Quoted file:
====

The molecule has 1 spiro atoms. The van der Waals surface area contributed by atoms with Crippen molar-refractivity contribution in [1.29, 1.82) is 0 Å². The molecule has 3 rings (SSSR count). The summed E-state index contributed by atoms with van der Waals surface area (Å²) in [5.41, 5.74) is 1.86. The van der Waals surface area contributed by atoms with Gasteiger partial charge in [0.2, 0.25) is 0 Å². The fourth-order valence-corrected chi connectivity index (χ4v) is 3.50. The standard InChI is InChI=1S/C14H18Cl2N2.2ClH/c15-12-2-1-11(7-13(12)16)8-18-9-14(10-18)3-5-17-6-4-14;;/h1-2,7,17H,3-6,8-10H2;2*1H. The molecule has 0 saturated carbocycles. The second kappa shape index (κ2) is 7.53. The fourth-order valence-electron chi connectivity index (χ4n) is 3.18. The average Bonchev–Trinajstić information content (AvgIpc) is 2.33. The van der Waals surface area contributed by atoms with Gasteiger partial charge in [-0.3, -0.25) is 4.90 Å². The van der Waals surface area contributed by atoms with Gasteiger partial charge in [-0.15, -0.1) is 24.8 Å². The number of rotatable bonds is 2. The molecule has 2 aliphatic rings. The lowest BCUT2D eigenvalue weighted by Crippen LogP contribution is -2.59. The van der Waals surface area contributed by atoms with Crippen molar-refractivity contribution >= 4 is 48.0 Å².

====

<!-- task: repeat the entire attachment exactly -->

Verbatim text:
The molecule has 1 spiro atoms. The van der Waals surface area contributed by atoms with Crippen molar-refractivity contribution in [1.29, 1.82) is 0 Å². The molecule has 3 rings (SSSR count). The summed E-state index contributed by atoms with van der Waals surface area (Å²) in [5.41, 5.74) is 1.86. The van der Waals surface area contributed by atoms with Gasteiger partial charge in [0.2, 0.25) is 0 Å². The fourth-order valence-corrected chi connectivity index (χ4v) is 3.50. The standard InChI is InChI=1S/C14H18Cl2N2.2ClH/c15-12-2-1-11(7-13(12)16)8-18-9-14(10-18)3-5-17-6-4-14;;/h1-2,7,17H,3-6,8-10H2;2*1H. The molecule has 0 saturated carbocycles. The second kappa shape index (κ2) is 7.53. The fourth-order valence-electron chi connectivity index (χ4n) is 3.18. The average Bonchev–Trinajstić information content (AvgIpc) is 2.33. The van der Waals surface area contributed by atoms with Gasteiger partial charge in [-0.3, -0.25) is 4.90 Å². The van der Waals surface area contributed by atoms with Gasteiger partial charge in [-0.15, -0.1) is 24.8 Å². The number of rotatable bonds is 2. The molecule has 2 aliphatic rings. The lowest BCUT2D eigenvalue weighted by Crippen LogP contribution is -2.59. The van der Waals surface area contributed by atoms with Crippen molar-refractivity contribution >= 4 is 48.0 Å².